Clifton Hill - artists & designers

in the first fifty years

16 Clifton Hill
Bridget Clarke
Farmleigh, Ireland
www.farmleigh.ie
Mauretania fittings
35 Clifton Hill
Bridget Clarke
Wilkinson what-not
www.jimandhelen.com
Thrupp and Maberly
Thrupp and Maberly
22 Clifton Hill
Bridget Clarke

Charles Mellier

was living at No 16 in 1881 with his wife Alice, two daughters aged 7 and 4, a nurse and cook.   Born in France, he employed 150 people in his fashionable firm of cabinet makers and decorators in London, Charles Mellier & Co.  Having furnished the Grosvenor Square home of Sir James Miller they would later supply him with the Adam style furniture for his sumptuous ballroom and drawing room at his house Manderston in Scotland.  They also supplied the dining room at Farmleigh, a Guiness home, near Dublin, now used for Government entertaining.

One of Mellier’s most famous commissions was for the liner, Mauretania, built in 1907. The interiors represented the highest quality designs, materials and skilled craftsmanship that money could buy – quantities of African mahogany, French walnut and Austrian  oak were worked into panelling and fittings in the public rooms. When the liner was broken up, in 1935, her fittings were auctioned, and Bristol wine merchant, Ronald Avery, bought the First class Louis XV1 lounge and library which Mellier & Co had constructed. They can still be seen in the Mauretania Bar, Park Street, Bristol.

Charles Edward Clifford [c.1823 – 1895?]

was living at no 18 Clifton Road East in 1861 ( which became no 44 Clifton Hill) with his wife Eliza, 3 daughters aged 4, 2 and a few months old, and a son aged 3, plus a cook, housemaid and two nurses.  He had commenced trading as an artists’ colourman, in 1848, at 30 Piccadilly and  many canvases at the National Portrait Gallery bear his stencil. From 1858–65 he is listed also as manufacturer of photographic materials and chemicals, and he published a catalogue, in 1863, of Apparatus and Materials used in the Art of Photography. He, also, advertised as carver, gilder, looking glass and picture frame maker and agent for Windsor and Newton in 1870.  In the 1871 census  he lived at Kilburn,  employing 5 men and 2 boys.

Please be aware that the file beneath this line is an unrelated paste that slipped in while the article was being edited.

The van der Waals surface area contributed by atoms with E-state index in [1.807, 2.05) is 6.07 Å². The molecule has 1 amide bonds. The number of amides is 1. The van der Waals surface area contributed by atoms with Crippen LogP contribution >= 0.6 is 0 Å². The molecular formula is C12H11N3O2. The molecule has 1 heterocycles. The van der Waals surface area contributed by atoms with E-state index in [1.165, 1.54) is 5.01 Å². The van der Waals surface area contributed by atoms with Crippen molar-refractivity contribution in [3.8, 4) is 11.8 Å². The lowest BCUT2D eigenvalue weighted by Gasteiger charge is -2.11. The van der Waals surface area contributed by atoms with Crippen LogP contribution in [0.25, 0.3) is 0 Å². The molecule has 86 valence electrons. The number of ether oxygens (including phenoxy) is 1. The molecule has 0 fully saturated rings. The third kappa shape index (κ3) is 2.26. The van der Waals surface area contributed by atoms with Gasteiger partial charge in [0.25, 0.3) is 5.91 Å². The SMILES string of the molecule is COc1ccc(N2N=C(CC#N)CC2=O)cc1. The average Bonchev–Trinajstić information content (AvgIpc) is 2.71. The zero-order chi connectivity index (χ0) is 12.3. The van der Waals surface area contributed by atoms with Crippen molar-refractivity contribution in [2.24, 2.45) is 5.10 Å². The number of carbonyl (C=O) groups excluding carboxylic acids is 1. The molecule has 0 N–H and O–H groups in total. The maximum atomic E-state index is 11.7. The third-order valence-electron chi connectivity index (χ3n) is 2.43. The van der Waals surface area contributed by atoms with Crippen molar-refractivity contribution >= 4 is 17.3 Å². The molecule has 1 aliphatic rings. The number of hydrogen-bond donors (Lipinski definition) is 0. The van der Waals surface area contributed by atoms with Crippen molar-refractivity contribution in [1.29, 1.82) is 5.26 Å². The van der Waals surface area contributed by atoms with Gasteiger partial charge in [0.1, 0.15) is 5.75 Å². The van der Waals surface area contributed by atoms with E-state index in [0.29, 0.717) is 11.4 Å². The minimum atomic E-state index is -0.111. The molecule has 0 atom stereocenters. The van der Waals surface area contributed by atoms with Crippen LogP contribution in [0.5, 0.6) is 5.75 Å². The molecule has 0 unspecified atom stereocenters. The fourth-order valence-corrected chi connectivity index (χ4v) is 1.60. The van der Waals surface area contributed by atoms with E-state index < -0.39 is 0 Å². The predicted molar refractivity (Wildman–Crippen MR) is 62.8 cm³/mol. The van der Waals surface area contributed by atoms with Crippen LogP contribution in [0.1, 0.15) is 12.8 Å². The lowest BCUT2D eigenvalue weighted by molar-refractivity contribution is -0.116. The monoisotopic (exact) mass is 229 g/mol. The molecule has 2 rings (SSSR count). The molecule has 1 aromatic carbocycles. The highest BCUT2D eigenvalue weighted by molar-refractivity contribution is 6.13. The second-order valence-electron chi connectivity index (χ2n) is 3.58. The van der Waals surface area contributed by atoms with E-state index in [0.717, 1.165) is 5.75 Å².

Herbert Wilkinson (1847-1914)

was living at no 35 in 1891 with his wife, Mary,  his brother, a vicar, and his sister-in-law plus one servant, aged 26.  He was part of the Wilkinson family of ‘upholders’ and furniture makers, in the City of London. Famous furniture makers, like Chippendale and Ince, were proud to call themselves ‘upholders’ first and cabinet-makers second.

Some of the larger ‘upholders’ employed several hundred workers and were stockists of furniture, mirrors, fabrics, marble, wall-paper etc. and waited on clients, prepared designs, upholstered furniture and made curtains. The Worshipful Company of Upholders was the pre-eminent guild or company regulating the industry. Wilkinsons were the main furniture dealers in London in the first part of the 19th century, and Herbert’s grandfather William had been a versatile designer working in a variety of styles – Egyptian, Greek, Regency and  Rococo.

George A Maberly (1836–1901)

lived at no 31, in 1871, with his wife, Ellen and new baby son. He came from a family of coach builders and was known as “George, the Good”,  son of “George, the Righteous”.  In 1858, Maberly’s had joined with Joseph Thrupp, a firm which had built coaches since 1760, to form Thrupp & Maberly. In the 1880s, it began the move from making horse drawn carriages to electric car bodies, fitting Immisch motors into carriages.  In 1896, the Queen of Spain bought an electric car and, in 1897, it won the British license for Duryea Motor wagons.  In the First World War, it made bodies for staff cars and, post-war, it made bespoke bodies for various car manufacturers, such as Rolls Royce, Bentley and Humber.

Charles Yardley,

in the 1861 census, was living at 40 Clifton Road East, (which became No 22 Clifton Hill,) with his wife Fanny and 2 year old son Robert, plus 3 servants. The Yardley business of soap and perfume manufacture, which had begun in the 17th century, found trade booming after the Great  Exhibition of 1851 and under Charles Yardley’s management expanded overseas.

This page was added on 15/10/2011.

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